Once I’m allowed back on the hills I’d be delighted to help you out πŸ™‚

  3. Good luck with your new direction Andy, with your positive attitude I’m sure that you will excel in whatever event to pursue next. Your books motivated me to start triathlon training and your on- going positivity is an inspiration!
    Best of luck with it all.
    Renny

  4. Sheila Rice (IW)

    Welcome to the world of the IM retirees, Andy! You know I was forcibly retired by my hip replacement, but I’m managing to still have fun racing Olympic and sprint distances. You will too.

  5. Godd decisions Andy and in no time you will be back running..
    If you need some company on the fylde give me a shout and will join for a spin,
    Gary

    • Always welcome to join me on the rides Gary, not around for the next 4 weekends though due to other commitments ( holiday, world championships, Outlaw – spectating ).

  6. niamhlewis2013

    Wow, as if you are retiring! Makes sense though with injury, and you’ve achieved some amazing goals. I’m currently reading your second book and its really making me want to do an ironman!! In a few years maybe. πŸ™‚
    P.s. Hope to see you at swimming more, mastering the sport πŸ˜‰

    • Thanks Niamh – glad you are enjoying the second book, you’ve got years yet in which to get your Ironman done, don’t rush, hone your talent, get quicker at shorter and then move up as you are making great improvements. Will be swimming at Heysham tonight, as for mastering it…..hmmm πŸ˜‰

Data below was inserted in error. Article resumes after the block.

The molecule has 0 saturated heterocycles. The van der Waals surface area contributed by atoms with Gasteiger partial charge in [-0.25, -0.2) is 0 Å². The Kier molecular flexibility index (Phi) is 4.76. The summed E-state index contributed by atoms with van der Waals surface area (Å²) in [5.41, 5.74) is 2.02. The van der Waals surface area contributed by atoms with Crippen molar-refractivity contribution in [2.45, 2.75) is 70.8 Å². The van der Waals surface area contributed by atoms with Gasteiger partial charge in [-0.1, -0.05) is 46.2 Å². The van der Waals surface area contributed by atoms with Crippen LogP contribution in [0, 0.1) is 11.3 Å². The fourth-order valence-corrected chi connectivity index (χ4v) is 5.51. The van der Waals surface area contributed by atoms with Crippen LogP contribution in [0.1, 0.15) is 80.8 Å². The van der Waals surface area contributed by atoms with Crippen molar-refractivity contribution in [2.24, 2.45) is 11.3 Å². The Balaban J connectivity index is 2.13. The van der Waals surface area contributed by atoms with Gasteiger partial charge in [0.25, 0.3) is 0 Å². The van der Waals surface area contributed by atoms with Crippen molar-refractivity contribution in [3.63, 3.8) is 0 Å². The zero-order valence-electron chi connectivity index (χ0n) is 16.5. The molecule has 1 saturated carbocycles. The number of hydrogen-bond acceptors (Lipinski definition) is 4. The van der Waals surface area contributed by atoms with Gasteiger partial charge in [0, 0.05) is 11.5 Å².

7. Steve Andrews

    God luck Andy. I’ve enjoyed reading your blog the past few years.
    Steve from Boise, Idaho

  8. Andy, all the best for this. I had a similar issue back in the mid ’00s with a ruptured ACL and degenerative patella cartilage. A few trips into hospital were followed by many months of the type of physio therapy you describe above.

    Yes, it was dull and tedious and relearning to run the “correct” way was at times maddening. That said, given your obvious tenacity, resilience and determination you will get there.

    Hopefully we will get to read about it here too!

    All the best

  9. As they say, when one door closes….. Sorry to hear the IM days are over, but i have no doubt you’ll suceed at whatever challenges you choose to do next. I look forward to hearing about your progress, and good luck with the physio πŸ™‚ xx

  10. Nice one Holgs. I could do with a dose of your determination fella.

  11. I’ve just finished your second book , great read and now discussing which will be my first iron man, sorry to hear about your injury but I think I have also found your buzz for open water. I just finished an article in the outside magazine titled “the worlds most extreme outdoor swimming camp “for people about to attempt to swim the channel. http://www.outsideonline.com/outdoor-adventure/water-activities/swimming/Give-Us-Your-Tired-Your-Sore-Your-Shriveled-Masses.html?page=all

    this is made for you the plus is you get to smear your body in goose fat !

    Go forth and paddle.

  12. Never give up, Andy. You and your books are true inspiration, and sometimes taking one step back is taking two steps forward. Take it slow and one day…

    Just finished your 2nd book. Congratz, mate, with the book & the results. I enjoyed reading every page of it.

    http://kayatee.tumblr.com/post/55267070901/cant-sleep-cant-train-cant-stop-andy-holgates